The authors of this article are Kabir Bavikatte and Harry Jonas (Natural Justice) and was originally published in Endogenous Development Magazine 6: ”Bio-cultural Community Protocols enforce Biodiversity Benefits”, pg 4-6. It can be found online at www.compasnet.org
Natural Justice (Lawyers for Communities and the Environment) is an NGO working with indigenous peoples and local communities to develop rights-based approaches to securing their continued management of their bio-cultural heritage. Bio-cultural community protocols are a novel type of rights based-approach that can support communities’ rights to self-determination and endogenous development and help communities to constructively engage with other stakeholders in accordance with locally defined priorities and procedures.
The Right to Endogenous Development
Endogenous development describes a community process of defining and working towards future plans according to local values. Endogenous development processes promote the use of existing resources, assets and values within communities to support the collective management of local traditions, cultures, spirituality, and natural resources. Endogenous development also stresses that external interventions and assistance must be undertaken only when the community grants free, prior and informed consent (FPIC). Interventions aim to strengthen communities’ capacities for endogenous development by agreeing on a vision of success. The vision of success consists of community-endorsed changes in practices and behaviours that would occur after a certain time span within a locality as a result of strengthened endogenous development. These changes often relate to management of natural resources, diversity of livelihood strategies, local leadership and governance, intra- and inter-community dialogue, dignity, value attached to cultural and spiritual knowledge, and capacities to negotiate access to external knowledge and resources. Endogenous development is founded on the principle of self-determination, which is also reflected in international law. Article 3 of the United Nations Declaration on the Rights of Indigenous Peoples (UNDRIP) states that, “Indigenous peoples have the right to self-determination. By virtue of that right they freely determine their political status and freely pursue their economic, social and cultural development.” The UNDRIP’s explicit recognition of the centrality of endogenous development to self-determination constitutes a political victory at the international level, but since compliance with UNDRIP is voluntary, its effective implementation often remains elusive at the local level.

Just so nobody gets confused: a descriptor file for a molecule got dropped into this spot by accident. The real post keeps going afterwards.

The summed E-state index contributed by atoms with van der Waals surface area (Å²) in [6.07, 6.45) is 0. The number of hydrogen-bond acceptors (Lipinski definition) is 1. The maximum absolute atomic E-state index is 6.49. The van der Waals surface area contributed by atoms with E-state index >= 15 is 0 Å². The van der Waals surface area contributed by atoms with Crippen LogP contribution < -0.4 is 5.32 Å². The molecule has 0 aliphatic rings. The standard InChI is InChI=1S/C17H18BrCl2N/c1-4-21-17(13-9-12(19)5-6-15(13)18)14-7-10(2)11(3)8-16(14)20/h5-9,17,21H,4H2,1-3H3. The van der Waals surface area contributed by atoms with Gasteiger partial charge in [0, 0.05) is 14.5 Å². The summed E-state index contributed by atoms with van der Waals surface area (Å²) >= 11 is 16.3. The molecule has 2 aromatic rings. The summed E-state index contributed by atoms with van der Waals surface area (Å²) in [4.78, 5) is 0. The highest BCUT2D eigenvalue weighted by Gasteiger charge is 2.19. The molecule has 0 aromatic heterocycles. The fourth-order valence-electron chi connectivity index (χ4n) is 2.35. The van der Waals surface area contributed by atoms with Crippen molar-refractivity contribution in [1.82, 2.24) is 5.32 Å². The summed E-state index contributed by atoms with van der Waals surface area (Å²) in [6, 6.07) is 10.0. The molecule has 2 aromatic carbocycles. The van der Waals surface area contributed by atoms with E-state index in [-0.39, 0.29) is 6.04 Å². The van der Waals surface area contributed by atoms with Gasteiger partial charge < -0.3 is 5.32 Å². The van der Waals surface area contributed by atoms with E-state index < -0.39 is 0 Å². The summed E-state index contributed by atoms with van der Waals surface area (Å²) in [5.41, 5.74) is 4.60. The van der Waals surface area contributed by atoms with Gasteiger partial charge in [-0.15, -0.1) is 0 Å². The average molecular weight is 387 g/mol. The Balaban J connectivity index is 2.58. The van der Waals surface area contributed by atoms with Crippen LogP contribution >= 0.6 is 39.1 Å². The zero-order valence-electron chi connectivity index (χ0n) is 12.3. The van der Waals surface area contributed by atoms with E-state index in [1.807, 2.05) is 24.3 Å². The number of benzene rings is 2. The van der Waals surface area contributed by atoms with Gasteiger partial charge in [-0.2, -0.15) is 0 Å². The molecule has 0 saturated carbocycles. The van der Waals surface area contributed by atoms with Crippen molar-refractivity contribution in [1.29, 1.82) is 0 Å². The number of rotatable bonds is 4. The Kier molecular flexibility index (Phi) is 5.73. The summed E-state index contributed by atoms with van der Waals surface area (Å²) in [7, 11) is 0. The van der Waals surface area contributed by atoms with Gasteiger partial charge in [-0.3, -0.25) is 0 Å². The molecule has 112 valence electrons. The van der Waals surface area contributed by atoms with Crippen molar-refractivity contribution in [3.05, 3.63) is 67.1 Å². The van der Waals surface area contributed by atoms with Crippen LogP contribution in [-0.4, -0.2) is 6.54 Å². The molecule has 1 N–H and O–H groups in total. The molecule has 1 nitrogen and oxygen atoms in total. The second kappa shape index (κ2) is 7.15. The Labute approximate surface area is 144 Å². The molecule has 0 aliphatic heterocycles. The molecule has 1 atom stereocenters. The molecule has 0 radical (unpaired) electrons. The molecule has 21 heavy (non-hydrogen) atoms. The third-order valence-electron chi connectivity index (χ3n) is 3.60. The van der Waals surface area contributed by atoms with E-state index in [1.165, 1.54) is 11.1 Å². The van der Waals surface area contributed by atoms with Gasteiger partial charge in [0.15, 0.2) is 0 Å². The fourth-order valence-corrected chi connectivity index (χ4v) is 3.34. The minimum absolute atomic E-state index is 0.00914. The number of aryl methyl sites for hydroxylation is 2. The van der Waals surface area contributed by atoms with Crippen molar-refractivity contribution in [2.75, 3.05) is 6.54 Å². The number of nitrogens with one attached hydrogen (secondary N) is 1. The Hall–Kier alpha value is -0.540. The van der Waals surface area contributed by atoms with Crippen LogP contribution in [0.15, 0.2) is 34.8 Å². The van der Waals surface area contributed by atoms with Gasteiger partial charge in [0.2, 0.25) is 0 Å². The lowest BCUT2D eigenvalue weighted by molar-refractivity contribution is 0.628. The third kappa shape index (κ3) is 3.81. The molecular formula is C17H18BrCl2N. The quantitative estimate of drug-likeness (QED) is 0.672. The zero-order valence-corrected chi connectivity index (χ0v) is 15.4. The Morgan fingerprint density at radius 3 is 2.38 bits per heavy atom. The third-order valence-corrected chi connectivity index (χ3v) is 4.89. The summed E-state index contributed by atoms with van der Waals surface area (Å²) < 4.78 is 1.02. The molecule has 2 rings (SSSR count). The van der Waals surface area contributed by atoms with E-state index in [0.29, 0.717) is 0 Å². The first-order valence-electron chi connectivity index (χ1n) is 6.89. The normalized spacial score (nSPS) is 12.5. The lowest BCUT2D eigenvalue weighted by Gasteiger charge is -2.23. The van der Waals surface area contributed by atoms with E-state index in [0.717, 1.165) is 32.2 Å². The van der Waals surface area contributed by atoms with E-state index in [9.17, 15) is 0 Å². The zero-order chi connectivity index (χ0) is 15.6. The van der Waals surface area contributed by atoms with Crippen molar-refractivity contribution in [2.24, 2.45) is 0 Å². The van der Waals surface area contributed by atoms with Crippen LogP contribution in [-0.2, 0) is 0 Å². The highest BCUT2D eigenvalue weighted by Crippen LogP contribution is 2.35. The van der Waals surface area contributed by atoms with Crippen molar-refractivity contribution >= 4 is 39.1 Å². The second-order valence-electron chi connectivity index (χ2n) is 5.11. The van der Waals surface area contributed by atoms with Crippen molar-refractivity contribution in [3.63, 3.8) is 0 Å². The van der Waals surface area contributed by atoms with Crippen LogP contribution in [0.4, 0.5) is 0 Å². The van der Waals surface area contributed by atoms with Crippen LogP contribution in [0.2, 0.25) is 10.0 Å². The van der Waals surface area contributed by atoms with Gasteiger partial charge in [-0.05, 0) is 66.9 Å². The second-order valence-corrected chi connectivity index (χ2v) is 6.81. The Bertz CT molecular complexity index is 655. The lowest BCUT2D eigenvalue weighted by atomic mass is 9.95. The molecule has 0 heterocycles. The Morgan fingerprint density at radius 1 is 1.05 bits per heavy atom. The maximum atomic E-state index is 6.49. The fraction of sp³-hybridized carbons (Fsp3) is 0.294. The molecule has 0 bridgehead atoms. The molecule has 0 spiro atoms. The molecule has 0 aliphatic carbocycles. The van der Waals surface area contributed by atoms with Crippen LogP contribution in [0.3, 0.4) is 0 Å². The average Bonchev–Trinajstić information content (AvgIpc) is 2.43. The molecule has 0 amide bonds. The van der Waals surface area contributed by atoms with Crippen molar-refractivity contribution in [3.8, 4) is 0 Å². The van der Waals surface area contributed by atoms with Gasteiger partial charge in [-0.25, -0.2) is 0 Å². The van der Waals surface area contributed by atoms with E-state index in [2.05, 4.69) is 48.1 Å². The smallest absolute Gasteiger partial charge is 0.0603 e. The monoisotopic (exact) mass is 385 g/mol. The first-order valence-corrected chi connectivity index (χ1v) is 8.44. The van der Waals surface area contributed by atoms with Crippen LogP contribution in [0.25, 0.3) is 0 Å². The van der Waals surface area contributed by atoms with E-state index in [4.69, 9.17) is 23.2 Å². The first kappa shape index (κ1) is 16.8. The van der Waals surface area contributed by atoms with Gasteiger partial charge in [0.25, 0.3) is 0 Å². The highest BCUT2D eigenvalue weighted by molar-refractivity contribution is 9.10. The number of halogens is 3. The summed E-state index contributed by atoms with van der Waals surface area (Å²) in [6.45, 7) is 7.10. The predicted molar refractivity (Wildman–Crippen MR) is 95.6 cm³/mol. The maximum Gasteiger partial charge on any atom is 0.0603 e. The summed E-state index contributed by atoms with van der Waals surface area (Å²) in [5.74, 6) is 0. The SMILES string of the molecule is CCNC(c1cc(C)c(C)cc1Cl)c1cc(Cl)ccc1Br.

Endogenous development is already present and active in all indigenous and local communities and reflected in their capacities for self-determination. However, many communities’ capacities are undermined by the complex series of social, cultural, spiritual, economic, political, and legal relationships in which they continue reading–>